March 09, 2011

Clusters Galore analysis of Henn et al. (2011) data

The great thing about researchers putting their data online, like Henn et al. (2011) did, is that they can expect anyone with a computer, a bit of knowledge, and a bit of time, to study it, analyze it, play with it, and perhaps add a little value of their own.

As soon as I realized that there were 30 populations and 587 individuals in this dataset, most of them previously unsampled Africans, I had to get my hands on them and try my Galore approach. This can be summarized as dimensionality reduction via PCA/MDS, followed by MCLUST for an unsupervised clustering of unlabeled individuals with no a priori setting of the number of clusters K. (If you want to try it, instructions here)

As I have explained before, my favorite way of using the Galore method is by iterating over the number of retained MDS dimensions, seeing the optimal K chosen by MCLUST based on the Bayes Information Criterion, and reporting the results for the number of dimensions which produces the highest K. Considering only the first 20 dimensions, there were 42 clusters with 15 retained MDS dimensions.

I have placed a RAR archive of scatterplots of the first 20 dimensions here. Below you can see the first 2 dimensions, which shows a triangle with vertices anchored on Tuscans, San, and the bulk of Sub-Saharan Africans.



Here are the results of the Galore analysis, showing the number of individuals from each population assigned to each cluster.
I would say that the Galore approach had remarkable success in grouping unlabeled individuals into very meaningful clusters:
  • Some populations got their own exclusive clusters (e.g., Mandenka, Tuscans, and Mada)
  • A few clusters included individuals from related populations, e.g., #12 from two different groups of San, or #26-32 of various types of North and Saharan Africans
  • Some populations were split across different clusters; I think it is instructive to see which ones were: the quite diverse San, Hadza, and Sandawe, and also the quite heterogeneous North Africans. In the latter case Arab, Berber, and Sub-Saharan ancestry probably co-exist in various proportions in individuals.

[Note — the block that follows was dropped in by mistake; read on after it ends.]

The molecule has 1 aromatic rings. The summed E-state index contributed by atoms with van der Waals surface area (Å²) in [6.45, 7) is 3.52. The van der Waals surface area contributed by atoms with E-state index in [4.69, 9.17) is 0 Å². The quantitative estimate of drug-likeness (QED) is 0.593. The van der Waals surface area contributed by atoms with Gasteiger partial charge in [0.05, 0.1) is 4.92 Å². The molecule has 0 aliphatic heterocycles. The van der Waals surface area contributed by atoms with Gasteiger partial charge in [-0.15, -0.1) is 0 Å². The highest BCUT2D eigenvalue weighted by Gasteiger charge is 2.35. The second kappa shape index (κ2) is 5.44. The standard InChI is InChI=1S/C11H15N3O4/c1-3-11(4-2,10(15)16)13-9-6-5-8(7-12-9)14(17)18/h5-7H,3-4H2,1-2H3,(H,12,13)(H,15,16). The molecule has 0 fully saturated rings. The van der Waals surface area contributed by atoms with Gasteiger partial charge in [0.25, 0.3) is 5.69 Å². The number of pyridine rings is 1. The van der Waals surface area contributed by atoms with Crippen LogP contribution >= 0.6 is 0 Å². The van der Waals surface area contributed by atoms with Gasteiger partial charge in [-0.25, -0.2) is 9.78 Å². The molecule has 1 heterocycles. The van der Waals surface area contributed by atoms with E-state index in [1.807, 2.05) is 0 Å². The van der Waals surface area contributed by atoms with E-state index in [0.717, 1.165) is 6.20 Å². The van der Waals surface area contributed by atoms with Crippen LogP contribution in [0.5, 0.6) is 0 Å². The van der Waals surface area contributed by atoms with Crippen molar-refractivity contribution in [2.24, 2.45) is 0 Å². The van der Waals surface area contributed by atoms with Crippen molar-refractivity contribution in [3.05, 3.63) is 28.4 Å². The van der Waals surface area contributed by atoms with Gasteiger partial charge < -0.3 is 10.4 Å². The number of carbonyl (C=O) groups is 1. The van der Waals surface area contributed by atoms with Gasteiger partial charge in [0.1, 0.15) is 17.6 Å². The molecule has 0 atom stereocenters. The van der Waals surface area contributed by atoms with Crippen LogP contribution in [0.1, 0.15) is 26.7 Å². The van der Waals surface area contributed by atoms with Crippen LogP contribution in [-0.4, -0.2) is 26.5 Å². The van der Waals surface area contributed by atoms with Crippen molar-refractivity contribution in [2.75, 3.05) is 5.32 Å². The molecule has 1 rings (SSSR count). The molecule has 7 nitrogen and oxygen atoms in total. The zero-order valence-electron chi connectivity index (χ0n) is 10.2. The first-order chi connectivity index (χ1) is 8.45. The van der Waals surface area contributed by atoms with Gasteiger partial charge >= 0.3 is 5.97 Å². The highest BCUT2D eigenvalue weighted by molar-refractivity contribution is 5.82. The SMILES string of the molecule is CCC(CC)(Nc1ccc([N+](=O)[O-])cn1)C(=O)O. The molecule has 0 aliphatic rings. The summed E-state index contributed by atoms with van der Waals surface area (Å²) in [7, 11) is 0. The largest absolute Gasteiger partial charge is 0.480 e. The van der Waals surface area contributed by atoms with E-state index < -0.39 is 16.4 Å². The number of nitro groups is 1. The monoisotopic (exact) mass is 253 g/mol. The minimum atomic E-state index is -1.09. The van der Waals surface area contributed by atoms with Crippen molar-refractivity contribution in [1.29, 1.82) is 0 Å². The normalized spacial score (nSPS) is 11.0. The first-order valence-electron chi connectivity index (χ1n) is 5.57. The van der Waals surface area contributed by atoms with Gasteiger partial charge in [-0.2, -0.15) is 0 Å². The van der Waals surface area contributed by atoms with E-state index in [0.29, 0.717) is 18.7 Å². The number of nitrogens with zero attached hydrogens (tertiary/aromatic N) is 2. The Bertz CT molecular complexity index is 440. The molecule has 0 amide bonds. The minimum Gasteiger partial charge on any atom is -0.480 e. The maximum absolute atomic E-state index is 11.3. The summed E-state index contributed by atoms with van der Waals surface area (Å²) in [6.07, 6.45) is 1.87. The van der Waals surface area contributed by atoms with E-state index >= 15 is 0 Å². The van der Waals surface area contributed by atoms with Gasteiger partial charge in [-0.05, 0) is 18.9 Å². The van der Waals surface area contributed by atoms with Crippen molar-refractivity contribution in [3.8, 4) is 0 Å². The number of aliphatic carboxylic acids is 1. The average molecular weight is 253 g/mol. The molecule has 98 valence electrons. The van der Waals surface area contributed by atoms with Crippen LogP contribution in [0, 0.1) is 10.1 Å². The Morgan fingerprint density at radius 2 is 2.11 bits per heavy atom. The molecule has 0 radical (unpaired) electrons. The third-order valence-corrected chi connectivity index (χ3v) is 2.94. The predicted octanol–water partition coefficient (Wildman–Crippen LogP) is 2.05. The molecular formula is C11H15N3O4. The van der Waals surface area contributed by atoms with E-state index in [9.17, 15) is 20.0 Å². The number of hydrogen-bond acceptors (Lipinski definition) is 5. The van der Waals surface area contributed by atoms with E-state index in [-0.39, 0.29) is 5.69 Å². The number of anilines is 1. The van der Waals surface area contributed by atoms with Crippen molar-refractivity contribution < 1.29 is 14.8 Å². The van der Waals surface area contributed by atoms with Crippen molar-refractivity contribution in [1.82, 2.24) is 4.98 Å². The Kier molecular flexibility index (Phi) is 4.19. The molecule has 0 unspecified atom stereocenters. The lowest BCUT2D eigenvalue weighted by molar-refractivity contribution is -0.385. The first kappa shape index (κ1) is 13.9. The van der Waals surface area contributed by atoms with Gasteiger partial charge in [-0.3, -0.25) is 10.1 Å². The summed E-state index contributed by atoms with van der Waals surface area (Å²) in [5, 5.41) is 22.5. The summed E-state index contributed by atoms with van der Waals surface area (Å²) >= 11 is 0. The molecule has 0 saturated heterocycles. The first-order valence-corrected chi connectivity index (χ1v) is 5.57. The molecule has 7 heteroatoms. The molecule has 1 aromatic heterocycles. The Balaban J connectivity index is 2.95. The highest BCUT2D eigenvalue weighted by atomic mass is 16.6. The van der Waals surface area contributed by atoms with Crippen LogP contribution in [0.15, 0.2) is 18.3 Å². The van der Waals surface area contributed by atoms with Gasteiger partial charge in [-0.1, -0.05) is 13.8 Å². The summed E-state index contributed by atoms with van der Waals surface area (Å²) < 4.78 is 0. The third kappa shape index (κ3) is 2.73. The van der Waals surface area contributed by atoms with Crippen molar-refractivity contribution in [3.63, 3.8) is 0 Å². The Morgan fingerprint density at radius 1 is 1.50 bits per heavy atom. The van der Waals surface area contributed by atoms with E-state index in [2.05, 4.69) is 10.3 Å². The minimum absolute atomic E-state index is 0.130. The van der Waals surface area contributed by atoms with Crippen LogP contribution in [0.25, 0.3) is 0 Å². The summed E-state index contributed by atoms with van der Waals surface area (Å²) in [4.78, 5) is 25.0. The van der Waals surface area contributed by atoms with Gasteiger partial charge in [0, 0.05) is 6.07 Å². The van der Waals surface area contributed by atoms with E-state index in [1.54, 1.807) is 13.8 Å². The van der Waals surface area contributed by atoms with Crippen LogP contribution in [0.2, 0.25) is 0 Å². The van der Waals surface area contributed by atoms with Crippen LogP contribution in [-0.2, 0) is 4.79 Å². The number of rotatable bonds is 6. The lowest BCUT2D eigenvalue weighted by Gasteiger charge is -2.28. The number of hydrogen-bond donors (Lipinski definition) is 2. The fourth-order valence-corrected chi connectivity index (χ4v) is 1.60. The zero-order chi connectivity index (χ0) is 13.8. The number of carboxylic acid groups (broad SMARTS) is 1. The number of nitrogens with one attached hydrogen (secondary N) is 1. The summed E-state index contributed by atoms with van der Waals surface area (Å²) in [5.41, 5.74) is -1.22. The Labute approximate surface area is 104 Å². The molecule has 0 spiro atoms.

I anticipate that the ~55k SNPs included in the released data will be largely compatible with the datasets included in the Dodecad Project, and while that project's focus is on Eurasian populations, the availability of such rich and varied African data will surely be welcome, and allow me to frame the ancestry of African-admixed individuals more accurately.

7 comments:

Aswe said...

Wow. This is great!

astenb said...

Very much looking forward to some of your African centered exercises.

pconroy said...

Dienekes,

I would love to see you add one or two more populations to this analysis, namely:
1. Austronesians
2. Papuans

It may be that there is slight Austronesian in San or Xhosa populations, from neighboring Madagascar?!

Annie Mouse said...

OK This is what I think I am seeing.

Top is the San
Bottom is Yoruba-like (Bantu representative?)
Right is European/Out of Africa

There is a a nice straight line leading from Out of Africa(Tuscan) to Yoruba or a closely related group. Indicating that something like this population was the source for out of Africa, or that Yoruba is the main admixture partner for Out of Africa back in Africa. I favour the second explanation.

On the line are:
Tunisia (closest to Tuscan)
Egypt
Morocco
Libya
Algeria
Mozabite
Sahara OCC
Morocco_S
Fulani (West Africa)
Bulala (Chad).

Presumably the first 6 are Out of Africa admixture. Tunisia maybe directly from Italy? Egypt via the middle East, Libya from Egypt and Morocco, and the others the long route via Spain.

Perhaps the Fulani are next because they have received Spanish admixture down the West coast of Africa? I am baffled by the Bulala result, maybe Libyan admixture.

The second line is:
San (northern South Africa)
Hadza (East Africa)
Sandawe (East Africa)
Maasai (East Africa)
Fulani (West Africa)

I am baffled by the Fulani in this set. Otherwise it looks like local admixture up the east coast.

The final line is:
San (northern South Africa)
MbutiPygmy (Central Africa)
BiakaPygmy (Central Africa)
Xhosa (South East Africa, Bantu)
Fang (West Africa, near Congo river outlet))
Kongo (Congo river, Bantu)
Bamoun (Cameroon)
Yoruba (West Africa)

These folk mostly live alongside each other so I think this is all just local admixture connecting San and Yoruba via the Congo.


I dont think we are seeing anything to ancient here.

Clay said...

What does the diversity of the San population tell us?

aron said...

This is indeed a very rich African dataset. It's interesting to see the position of the Fulani in this MDS plot. They seem partially Berber admixed. Several physical anthropologists have noted the Caucasoid strain in this Sahelian population long before the age of modern genetics.

aron said...

In essence, the shared Central Saharan ancestry you are postulating between Fulanis and Berbers is Eurasian influenced. Unmixed West Africans cluster like the Mandenka from Senegal, among others.